Successful dog training requires an understanding of what makes any given dog “tick.” To do that, it’s helpful to understand the origin of the dog’s breed.
During the Victorian period of history, many dog breeds were genetically adapted (via the breeding) process to strip away the independent, willful nature that was common to the working dog. This resulted in the breeds we regard today as companion dogs. From a trainer’s perspective, these dogs are generally easier to train and handle than what we call the primitive breeds.
Primitive breeds are simply those dogs who still behave and react according to their ancestral nature, because it has not been significantly diminished over time. To successfully train – and live with – an ancient breed, you must understand and respect their motivations.
Understanding the Primitive Breed Dog
Some breeds, despite the passing of millennia, have retained their essential nature. Each breed had a purpose, whether it was to hunt, to herd, to pull or to guard. And, although most of us don’t put our dogs to work in that manner today, primitive breeds have retained the psychological and cognitive processes they were bred with thousands of years ago.
Ancient breeds are grouped into general types, including sled dogs, Asian and spitz types, watchdogs and herding breeds, and true primitives.
Some common examples include the Akita, the Samoyed, the Shar-Pei, Chow Chow, Afghan Hounds, the Malamute, the Husky, Shiba Inu and the Tibetan Mastiff. True primitives include Mexican Hairless, the Pharaoh Hound and the Basenji.
Dog Training and the Primitive Breeds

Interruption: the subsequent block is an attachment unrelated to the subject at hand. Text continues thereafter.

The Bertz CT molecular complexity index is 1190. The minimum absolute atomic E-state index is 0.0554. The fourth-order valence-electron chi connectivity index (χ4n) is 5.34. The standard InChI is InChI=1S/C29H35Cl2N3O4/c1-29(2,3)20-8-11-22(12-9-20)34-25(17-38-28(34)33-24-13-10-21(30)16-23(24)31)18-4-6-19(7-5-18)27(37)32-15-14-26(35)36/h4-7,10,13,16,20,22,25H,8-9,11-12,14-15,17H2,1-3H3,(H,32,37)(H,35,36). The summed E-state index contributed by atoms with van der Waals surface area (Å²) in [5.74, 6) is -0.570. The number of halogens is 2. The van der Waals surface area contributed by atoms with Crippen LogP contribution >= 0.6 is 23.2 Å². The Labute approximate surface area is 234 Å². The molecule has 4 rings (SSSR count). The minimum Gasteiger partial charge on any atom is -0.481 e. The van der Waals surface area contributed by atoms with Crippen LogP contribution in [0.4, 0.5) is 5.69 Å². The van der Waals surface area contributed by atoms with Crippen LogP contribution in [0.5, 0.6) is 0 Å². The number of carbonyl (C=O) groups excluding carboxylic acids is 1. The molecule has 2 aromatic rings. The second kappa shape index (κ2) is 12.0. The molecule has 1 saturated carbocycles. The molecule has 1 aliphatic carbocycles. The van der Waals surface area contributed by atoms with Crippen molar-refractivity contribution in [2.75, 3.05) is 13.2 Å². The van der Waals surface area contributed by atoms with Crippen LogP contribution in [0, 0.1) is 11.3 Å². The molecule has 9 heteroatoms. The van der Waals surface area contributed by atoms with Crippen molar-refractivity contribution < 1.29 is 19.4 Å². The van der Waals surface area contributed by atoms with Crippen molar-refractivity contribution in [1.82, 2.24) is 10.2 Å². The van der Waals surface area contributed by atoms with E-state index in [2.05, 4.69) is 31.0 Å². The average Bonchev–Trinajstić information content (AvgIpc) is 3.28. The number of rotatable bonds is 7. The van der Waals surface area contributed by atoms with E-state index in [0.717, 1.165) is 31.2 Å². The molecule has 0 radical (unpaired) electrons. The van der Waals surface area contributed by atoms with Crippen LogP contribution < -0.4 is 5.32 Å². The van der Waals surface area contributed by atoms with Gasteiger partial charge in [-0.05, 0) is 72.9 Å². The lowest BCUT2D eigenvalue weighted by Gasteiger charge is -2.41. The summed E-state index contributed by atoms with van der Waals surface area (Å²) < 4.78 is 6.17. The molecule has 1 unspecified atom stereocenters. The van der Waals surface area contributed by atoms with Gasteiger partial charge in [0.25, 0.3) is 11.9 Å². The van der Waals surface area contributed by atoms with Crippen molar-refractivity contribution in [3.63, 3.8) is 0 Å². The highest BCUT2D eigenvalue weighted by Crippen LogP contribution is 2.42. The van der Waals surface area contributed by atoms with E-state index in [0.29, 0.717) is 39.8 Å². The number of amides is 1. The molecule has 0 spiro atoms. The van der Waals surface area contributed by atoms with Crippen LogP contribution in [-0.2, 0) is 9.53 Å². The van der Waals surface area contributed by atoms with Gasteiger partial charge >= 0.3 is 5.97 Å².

As compared to dogs whose essential nature has changed through the breeding process, ancient breeds are more straightforward in their communication with you. If they are uncomfortable or unhappy about something, they will let you know.
Primarily, this communication involves calming signals and, if you don’t pick up on what your pet is trying to tell you, they may not hesitate to increase the volume until you do. This doesn’t mean they are any more prone to aggressive behavior, but they can be demanding pets.
The only way you can successfully train and handle an ancient breed dog is through mutual respect. These are strong-willed pets who are usually happy to spend time on their own when they aren’t engaged with you and your family.
Using Motivation for Primitive Dog Training
As strange as it may sound, many dog trainers do still use force rather than positive reinforcement methods. When dealing with a primitive breed, however, force does not work.
In fact, trying to use force with one of these willful dogs is never a good idea, particularly in the training process. Primitive breeds are sensitive and they strongly dislike being emotionally uncomfortable. Training methods that go against their nature will make them uncomfortable and they will refuse to cooperate.
If a trainer continues to push them past their comfort zone, they will react. This is why we strongly recommend professional dog training for primitive breeds. In fact, before you make the choice to bring an ancient breed dog into your home, we suggest you spend some time talking with trainers, breeders and other pet owners to get a better understanding of their nature and needs.
In Salt Lake City, Innovative K9 Academy, we provide professional training services including dog and puppy boot camps and individualized programs. Contact us today to learn more about how professional dog training can help you understand your primitive breed pet.